You want to be a writer and you are working to make that happen. In order to do so you took a business skills subject that forced you to think of yourself as a product and it bummed you the fuck out only to re-form you. You are only the product if you are selling yourself — that is, if you are synonymous with your content. You need not be this way. You need to provide value to others, you need to show them reflections of themselves.

They say you should write for someone, and for too long you have written for yourself. Write for your friends, show them all the wonderful things you think of them; all the ways in which you love them, the attention you have paid to theirs habits of action and speech. Test the accuracy with which you have predicted their thoughts. You have long wanted to biographise your comrades, catalogue their individualities — do so. Barely anyone has heard about you but all that have are sick of hearing it.

You have put plans for habits of action into place so that you may do more focussed work. You are giving more time to the whetstone. You are also attempting to develop habits of thought so that you may produce more interesting work. You are learning to describe locations — your obsession with internality has led to your work providing only cursory references to the space your stories occupy. You are working on your memory, you are practising similes and metaphors, you are learning love languages and emotional vocabularies. You are trying to get closer to others. You are trying to be nicer.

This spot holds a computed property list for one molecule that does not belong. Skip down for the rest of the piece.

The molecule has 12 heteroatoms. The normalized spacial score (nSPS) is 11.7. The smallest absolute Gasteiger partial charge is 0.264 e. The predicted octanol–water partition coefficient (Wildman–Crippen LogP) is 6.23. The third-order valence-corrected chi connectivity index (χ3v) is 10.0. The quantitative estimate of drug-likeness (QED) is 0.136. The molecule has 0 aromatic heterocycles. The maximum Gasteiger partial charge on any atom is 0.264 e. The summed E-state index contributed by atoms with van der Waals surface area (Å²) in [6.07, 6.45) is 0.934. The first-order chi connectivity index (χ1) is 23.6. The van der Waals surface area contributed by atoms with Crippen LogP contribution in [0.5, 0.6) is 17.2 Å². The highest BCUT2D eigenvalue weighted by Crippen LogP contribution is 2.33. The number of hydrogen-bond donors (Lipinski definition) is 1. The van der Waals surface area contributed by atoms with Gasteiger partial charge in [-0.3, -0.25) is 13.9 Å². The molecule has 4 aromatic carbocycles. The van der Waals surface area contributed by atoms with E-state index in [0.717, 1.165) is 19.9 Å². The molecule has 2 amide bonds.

You got narcissistic in your young age. You were obsessed with tarot and totems for so long. They are still of cosmetic value, novelty perhaps, but you cannot abide by the belief that you admit you once held that everything is imbued with a meaning intended specifically for you. Like the hero in the second half of a story circle you are moving away from passivity and passion — from looking at the world in terms of what it has to offer you, whether that take the form of validation or catharsis. You are moving towards activity; to taking action upon the world so that you may offer yourself to it. Passion is worthless and writing will give you nothing if you just want it really hard. You are a craftsman, ply your trade.

I will be interested to hear if you agree with any of this when next you read it. Needless to say, I believe in you. Your one undeniable talent is a capacity for change.

I love you very very very very very very very much.

Yours always,
Matt Young.